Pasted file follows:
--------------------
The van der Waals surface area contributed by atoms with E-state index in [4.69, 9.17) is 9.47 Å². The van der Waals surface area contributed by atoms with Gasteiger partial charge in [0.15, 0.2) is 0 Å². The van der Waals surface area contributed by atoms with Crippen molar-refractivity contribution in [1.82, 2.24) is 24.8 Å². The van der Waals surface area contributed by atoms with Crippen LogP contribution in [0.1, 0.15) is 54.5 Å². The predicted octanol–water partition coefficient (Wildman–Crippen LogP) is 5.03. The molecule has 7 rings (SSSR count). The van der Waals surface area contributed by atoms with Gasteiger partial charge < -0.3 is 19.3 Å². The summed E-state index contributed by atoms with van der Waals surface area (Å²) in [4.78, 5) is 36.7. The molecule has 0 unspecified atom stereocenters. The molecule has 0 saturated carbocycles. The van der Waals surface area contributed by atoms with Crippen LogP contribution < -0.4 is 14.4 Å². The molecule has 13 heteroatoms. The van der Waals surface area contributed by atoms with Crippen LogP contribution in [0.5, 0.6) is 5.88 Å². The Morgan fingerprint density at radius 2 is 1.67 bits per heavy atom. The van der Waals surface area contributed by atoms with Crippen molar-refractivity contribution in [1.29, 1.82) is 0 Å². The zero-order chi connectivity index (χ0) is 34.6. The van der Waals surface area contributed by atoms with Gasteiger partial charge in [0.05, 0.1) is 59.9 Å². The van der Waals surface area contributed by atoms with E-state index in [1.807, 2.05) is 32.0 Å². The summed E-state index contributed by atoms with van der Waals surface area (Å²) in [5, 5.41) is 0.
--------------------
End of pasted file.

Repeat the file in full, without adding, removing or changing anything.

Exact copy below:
The van der Waals surface area contributed by atoms with E-state index in [4.69, 9.17) is 9.47 Å². The van der Waals surface area contributed by atoms with Gasteiger partial charge in [0.15, 0.2) is 0 Å². The van der Waals surface area contributed by atoms with Crippen molar-refractivity contribution in [1.82, 2.24) is 24.8 Å². The van der Waals surface area contributed by atoms with Crippen LogP contribution in [0.1, 0.15) is 54.5 Å². The predicted octanol–water partition coefficient (Wildman–Crippen LogP) is 5.03. The molecule has 7 rings (SSSR count). The van der Waals surface area contributed by atoms with Gasteiger partial charge < -0.3 is 19.3 Å². The summed E-state index contributed by atoms with van der Waals surface area (Å²) in [4.78, 5) is 36.7. The molecule has 0 unspecified atom stereocenters. The molecule has 0 saturated carbocycles. The van der Waals surface area contributed by atoms with Crippen LogP contribution < -0.4 is 14.4 Å². The molecule has 13 heteroatoms. The van der Waals surface area contributed by atoms with Crippen LogP contribution in [0.5, 0.6) is 5.88 Å². The Morgan fingerprint density at radius 2 is 1.67 bits per heavy atom. The van der Waals surface area contributed by atoms with Crippen molar-refractivity contribution in [1.29, 1.82) is 0 Å². The zero-order chi connectivity index (χ0) is 34.6. The van der Waals surface area contributed by atoms with Gasteiger partial charge in [0.05, 0.1) is 59.9 Å². The van der Waals surface area contributed by atoms with E-state index in [1.807, 2.05) is 32.0 Å². The summed E-state index contributed by atoms with van der Waals surface area (Å²) in [5, 5.41) is 0.